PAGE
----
Michael Jefry Stevens is a fluid player who finds his comfort level not only on the cool side but also through free jazz and instant improvisation. His touch is both delicate and hard hitting, stopping short of bombast when he ventures into the latter. The balance is visible on this solo record not only in his choice of material, but also in his treatment of the songs, particularly in his interpretation of 'Ask Me Now.' His phrasing has an elegance, and while he does take a line at a tangent he does not let this alter his focus. Another tune that pulses is the becoming folkish 'Musica Callada #1,' where his pace is measured, his air relaxed and balmy.
As a composer, Stevens utilizes a wide palette. He essays ballads with considerable feeling, 'Quiet' making the case convincingly. The unfolding is deliberate, shading the tune gently, his left hand emphasising darker daubs. And if one looks for the influences, one can witness the ghost of Bill Evans and the visitation of Ahmad Jamal. Comparisons apart the title track covers the vast spectrum that is the wont of Stevens.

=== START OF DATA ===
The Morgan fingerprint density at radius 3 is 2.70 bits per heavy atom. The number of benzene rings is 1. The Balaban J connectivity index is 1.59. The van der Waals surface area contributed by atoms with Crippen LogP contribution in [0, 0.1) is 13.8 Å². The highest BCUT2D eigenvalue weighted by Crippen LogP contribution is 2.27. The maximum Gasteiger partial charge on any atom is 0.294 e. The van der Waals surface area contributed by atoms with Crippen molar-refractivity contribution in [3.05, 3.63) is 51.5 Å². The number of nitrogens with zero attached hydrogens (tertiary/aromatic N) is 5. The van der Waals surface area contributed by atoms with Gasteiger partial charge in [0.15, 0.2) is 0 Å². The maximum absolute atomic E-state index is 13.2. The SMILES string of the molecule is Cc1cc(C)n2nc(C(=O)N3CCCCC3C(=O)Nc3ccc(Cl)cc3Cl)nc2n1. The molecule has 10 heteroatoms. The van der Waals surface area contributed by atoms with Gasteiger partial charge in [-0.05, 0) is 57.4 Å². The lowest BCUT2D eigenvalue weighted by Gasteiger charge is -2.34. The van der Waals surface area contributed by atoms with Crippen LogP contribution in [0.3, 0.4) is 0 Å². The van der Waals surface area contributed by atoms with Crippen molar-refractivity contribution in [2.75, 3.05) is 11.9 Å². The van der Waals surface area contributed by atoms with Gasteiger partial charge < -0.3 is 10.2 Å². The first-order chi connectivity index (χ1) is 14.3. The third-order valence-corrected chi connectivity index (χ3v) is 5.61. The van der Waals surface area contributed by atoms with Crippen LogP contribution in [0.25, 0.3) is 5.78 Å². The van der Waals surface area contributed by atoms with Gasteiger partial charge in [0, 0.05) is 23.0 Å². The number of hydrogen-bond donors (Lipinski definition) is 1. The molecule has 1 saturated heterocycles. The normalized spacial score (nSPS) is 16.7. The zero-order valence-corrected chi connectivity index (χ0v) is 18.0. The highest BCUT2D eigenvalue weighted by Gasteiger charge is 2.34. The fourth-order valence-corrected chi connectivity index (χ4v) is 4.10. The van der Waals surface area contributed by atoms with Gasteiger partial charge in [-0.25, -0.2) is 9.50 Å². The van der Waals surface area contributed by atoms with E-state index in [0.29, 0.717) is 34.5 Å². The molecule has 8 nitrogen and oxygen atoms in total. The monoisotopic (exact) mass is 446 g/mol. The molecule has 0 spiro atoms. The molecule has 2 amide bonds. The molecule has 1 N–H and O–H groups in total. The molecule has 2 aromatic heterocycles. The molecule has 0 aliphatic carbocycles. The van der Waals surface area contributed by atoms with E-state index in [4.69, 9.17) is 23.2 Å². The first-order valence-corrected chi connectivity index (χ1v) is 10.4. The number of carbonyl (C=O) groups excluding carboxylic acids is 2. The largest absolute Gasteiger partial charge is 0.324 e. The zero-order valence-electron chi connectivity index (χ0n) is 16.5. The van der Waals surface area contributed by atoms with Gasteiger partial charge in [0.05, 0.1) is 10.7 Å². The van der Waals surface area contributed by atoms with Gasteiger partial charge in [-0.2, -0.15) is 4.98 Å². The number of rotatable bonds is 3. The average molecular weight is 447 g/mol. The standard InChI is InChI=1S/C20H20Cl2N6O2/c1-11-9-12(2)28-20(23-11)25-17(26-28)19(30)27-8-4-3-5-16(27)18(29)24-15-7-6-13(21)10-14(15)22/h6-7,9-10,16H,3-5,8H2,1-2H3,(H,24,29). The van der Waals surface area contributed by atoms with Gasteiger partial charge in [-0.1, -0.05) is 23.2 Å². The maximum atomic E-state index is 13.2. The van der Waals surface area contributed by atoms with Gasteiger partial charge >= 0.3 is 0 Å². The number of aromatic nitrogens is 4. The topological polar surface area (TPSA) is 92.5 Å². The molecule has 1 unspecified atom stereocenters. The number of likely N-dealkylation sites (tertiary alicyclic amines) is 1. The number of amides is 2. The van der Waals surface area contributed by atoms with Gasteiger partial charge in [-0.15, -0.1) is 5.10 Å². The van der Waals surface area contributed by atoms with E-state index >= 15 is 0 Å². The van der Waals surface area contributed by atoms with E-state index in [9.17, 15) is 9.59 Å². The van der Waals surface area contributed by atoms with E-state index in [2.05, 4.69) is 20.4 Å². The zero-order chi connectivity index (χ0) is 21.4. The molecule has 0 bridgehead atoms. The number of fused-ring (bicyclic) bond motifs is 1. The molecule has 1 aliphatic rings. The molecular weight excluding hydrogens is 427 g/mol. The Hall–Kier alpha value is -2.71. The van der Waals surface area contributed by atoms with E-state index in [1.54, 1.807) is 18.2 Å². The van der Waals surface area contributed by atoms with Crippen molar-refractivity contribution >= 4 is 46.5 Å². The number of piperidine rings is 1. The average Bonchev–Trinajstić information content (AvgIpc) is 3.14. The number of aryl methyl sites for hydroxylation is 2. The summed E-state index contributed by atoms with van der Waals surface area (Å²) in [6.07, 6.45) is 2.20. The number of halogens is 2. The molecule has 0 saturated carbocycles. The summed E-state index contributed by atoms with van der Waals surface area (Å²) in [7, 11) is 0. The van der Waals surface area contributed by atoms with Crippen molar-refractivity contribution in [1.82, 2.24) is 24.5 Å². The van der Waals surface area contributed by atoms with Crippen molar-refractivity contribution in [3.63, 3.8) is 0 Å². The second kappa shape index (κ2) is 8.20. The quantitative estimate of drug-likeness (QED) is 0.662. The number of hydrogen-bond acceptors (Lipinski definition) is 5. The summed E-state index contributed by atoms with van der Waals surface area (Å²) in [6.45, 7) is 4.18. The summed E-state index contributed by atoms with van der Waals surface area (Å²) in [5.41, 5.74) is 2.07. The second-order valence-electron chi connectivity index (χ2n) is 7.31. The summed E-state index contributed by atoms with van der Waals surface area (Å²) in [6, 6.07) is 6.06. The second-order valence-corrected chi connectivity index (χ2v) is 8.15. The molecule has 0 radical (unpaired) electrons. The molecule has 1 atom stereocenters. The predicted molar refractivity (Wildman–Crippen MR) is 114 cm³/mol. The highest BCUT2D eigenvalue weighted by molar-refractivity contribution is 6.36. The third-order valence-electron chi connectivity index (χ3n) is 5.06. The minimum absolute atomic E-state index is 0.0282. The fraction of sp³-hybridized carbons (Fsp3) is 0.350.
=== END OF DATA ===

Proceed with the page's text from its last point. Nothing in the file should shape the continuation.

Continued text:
This is a completely improvised suite, and within its ambit stirs structure and freedom. Stevens suspends time and harmony; his lines arch and curve and fall in a splash of color. He unleashes bolts of thunder with his left hand and clasps melody in scintillating runs. On The Survivor's Suite he keeps blandness away, never letting pretty pictures efface his ardour.
Track Listing: For Galo; Ask Me Now; Musica Callada #1; Quiet; The Search; Survivor?s Suite: Praeludium, Yin/
Tang, Interludium, The Eternal Spring of Hope, Postlude
I love jazz because next to my kids, it's the love of my life.
I was first exposed to jazz by Joe Rico from a tiny station in Niagara Falls in 1954 when I was 13.
The best show I ever attended was Maynard Ferguson who blew the roof off Massey Hall in the late 50s.
My advice to new listeners is to listen to everything you can and then listen again.